Othello

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Othello

Othello, by William Shakespeare is the story of Othello, who marries Desdemona and is tricked and deceived into believing that Desdemona is unfaithful by those whom he thinks are his allies. This essay will discuss the syntax, diction, and tone of Othello, along with discussing the literary type and the effect Othello had on me. It will also give an analysis of the type of reader who would enjoy reading Othello.

The way in which William Shakespeare wrote Othello matches his other works in means of syntax, diction, and tone. The syntax he used was varied. There were no areas where a particular style of sentence was overused. The writing flowed evenly and was not choppy. Shakespeare's diction was also varied. He used many good descriptive words, such as "fluster'd" and "grievous". The word choice distinctly shows the time period the work was written in, which was between 1600 and 1605. For example: Why, how now, ho! from whence ariseth this?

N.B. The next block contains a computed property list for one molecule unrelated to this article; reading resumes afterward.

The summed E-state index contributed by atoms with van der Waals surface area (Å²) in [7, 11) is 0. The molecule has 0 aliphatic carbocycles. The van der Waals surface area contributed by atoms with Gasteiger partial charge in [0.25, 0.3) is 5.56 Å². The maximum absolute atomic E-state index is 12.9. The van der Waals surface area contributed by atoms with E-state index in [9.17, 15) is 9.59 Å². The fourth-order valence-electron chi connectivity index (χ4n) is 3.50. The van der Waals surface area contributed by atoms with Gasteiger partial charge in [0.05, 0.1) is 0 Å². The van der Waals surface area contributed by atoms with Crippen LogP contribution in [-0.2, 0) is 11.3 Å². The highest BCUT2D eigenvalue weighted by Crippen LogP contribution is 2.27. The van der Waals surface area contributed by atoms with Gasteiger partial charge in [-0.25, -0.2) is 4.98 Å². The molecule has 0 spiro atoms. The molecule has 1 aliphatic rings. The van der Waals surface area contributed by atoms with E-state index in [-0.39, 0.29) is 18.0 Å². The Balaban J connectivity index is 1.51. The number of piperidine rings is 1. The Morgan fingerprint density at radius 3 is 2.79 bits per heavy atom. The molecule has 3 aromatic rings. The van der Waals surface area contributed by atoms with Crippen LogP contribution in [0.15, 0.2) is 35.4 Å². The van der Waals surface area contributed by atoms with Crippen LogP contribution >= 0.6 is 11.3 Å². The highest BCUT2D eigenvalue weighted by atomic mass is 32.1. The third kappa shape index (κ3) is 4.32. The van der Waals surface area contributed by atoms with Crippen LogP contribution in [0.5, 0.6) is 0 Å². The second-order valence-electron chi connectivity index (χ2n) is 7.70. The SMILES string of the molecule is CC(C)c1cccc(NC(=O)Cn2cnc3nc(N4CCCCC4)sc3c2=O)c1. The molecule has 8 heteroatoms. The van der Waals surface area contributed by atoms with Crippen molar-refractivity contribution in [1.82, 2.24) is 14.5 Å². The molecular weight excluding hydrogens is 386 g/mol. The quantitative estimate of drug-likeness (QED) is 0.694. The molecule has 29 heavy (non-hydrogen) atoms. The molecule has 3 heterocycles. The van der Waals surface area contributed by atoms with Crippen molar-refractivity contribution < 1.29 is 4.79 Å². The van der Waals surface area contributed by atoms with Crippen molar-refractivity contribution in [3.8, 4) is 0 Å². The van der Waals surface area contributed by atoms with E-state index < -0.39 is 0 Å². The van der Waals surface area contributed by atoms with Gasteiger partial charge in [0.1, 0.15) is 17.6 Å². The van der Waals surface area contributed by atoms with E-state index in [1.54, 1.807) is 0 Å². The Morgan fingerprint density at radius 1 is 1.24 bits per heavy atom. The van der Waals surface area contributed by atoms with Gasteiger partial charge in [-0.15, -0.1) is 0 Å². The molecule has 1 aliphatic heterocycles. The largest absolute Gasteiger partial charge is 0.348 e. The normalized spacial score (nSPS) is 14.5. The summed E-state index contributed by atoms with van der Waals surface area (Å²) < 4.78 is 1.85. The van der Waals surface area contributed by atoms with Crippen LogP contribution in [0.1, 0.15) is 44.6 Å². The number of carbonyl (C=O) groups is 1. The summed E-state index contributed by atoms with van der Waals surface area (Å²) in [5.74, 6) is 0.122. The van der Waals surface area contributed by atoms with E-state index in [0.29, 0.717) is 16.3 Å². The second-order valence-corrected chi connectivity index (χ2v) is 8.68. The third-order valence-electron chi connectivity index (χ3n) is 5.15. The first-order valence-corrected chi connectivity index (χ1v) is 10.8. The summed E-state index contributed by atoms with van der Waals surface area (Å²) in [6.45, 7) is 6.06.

Are we turn'd Turks, and to ourselves do that
Which heaven hath forbid the Ottomites?
For Christian shame, put by this barbarous brawl:
He that stirs next to carve for his own rage
Holds his soul light; he dies upon his motion.
Silence that dreadful bell: it frights the isle
From her propriety. What is the matter, masters?
Honest Iago, that look'st dead with grieving,
Speak, who began this? on thy love, I charge thee. (Othello, Act 2, scene 3) The tone of Othello is a conglomeration of serious writing, tragic writing, and romantic writing.
A reader who would enjoy reading William Shakespeare's Othello would need to be able to understand and interpret the tone and diction. The ideal reader of Othello requires a taste for tragedy/romance, and must be interested in classic literature. The reader must also have the ability to draw conclusions and understand and follow plot turns and twists.

This work of literature is rightly placed in the literary type of tragedy. This is a correct...
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